PARIS: World Bank President Robert Zoellick warned leaders of the top global economies Saturday that the world is reaching a danger point where soaring food prices threaten further political instability.
“I mentioned that we are reaching a danger point,” Zoellick said, adding that he had urged G20 finance ministers and central bank chiefs meeting here to “put food first in 2011.”
Zoellick said rising prices would eventually result in increased food supplies but in the intervening couple of years, “there could be an awful lot of turmoil and governments could fall and societies could go into turmoil.”
Soaring food, fuel and other basic costs have been one of the key factors driving political unrest across the Middle East and North Africa which has forced the ouster of long-standing autocratic rulers in Egypt and Tunisia.
“We need to be sensitive and have a fingertip feel on what is happening in terms of food prices and its potential effect on social instability,” Zoellick told a conference call.
He said the international community needs to be ready to act quickly to help countries such as Tunisia to cope with economic shocks as they try to manage political transition.
The World Bank warned ahead of the two-day G20 meeting that food prices rose by 15 percent between October 2010 and January 2011, pushing another 44 million people into poverty.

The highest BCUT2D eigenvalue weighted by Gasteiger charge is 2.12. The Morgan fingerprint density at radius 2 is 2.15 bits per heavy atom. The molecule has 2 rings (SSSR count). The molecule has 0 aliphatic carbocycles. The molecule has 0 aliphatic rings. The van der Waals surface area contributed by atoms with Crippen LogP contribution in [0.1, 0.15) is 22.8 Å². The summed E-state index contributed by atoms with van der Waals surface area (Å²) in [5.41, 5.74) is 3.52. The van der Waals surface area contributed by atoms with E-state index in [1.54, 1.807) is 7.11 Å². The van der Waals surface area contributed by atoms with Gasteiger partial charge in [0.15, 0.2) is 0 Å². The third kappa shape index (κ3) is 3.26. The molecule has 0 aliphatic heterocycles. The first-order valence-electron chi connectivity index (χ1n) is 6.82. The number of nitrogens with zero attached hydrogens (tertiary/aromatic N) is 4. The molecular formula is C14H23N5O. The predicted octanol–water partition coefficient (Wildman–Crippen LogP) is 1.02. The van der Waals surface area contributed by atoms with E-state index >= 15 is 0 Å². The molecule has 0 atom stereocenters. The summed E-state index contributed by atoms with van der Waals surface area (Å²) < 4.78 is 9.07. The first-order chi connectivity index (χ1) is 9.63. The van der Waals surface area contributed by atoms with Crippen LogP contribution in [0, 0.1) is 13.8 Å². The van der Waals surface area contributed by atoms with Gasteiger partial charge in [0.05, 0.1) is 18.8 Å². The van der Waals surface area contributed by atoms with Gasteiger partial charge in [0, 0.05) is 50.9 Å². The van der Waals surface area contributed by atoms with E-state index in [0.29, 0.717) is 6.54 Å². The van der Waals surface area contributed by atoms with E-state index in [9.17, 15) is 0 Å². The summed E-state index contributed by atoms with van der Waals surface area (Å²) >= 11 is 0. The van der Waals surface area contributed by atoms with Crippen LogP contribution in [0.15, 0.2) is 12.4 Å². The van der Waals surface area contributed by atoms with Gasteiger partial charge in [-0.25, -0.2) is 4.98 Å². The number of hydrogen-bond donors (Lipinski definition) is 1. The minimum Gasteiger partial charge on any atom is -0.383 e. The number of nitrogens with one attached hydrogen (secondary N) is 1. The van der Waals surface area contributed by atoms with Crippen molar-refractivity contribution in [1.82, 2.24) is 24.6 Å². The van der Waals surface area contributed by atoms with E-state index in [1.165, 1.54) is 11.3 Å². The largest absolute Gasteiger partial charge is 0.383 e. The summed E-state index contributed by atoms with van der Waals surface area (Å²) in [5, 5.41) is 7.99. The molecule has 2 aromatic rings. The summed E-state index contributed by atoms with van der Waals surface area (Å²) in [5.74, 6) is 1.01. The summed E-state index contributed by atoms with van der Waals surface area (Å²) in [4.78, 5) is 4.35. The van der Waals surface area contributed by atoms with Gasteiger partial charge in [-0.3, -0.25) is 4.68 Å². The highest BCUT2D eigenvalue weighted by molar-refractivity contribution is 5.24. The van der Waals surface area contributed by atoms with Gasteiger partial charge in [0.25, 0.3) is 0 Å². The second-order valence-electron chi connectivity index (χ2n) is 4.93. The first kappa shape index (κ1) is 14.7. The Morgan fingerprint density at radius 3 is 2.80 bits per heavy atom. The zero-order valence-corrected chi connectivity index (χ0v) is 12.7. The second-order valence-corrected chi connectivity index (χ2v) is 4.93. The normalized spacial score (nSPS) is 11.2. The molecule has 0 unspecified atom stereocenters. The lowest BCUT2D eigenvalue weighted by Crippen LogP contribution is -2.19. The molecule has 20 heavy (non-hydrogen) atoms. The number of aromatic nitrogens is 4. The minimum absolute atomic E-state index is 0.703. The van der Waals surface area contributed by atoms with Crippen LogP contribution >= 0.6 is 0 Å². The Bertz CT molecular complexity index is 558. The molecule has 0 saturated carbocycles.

France, which holds the presidency of the Group of 20 top developing and developed countries, has made reducing price volatility in basic commodities including food one of its key goals.
Zoellick said G20 ministers were receptive to some of the ideas the World Bank has proposed and that the meeting would provide further momentum for action.
“In sum, I’d say there is a list of items here that is very do-able and the best antidote to complaints that the G20 is a talk shop is to take real action. And action for the most vulnerable people is the best form of that.”
In Bolivia, a national protest over rising food prices paralyzed several cities and sectors of the economy Friday in South America’s poorest country.
It was the second national protest in less than two months, led by labor unions, in the latest sign that socialist President Evo Morales faces growing unrest.
Protesters called for Morales to increase salaries, and reverse the rising prices of food and services.
The protests showed renewed anger over the inability of many Bolivians to keep up with the price rises, especially for sugar.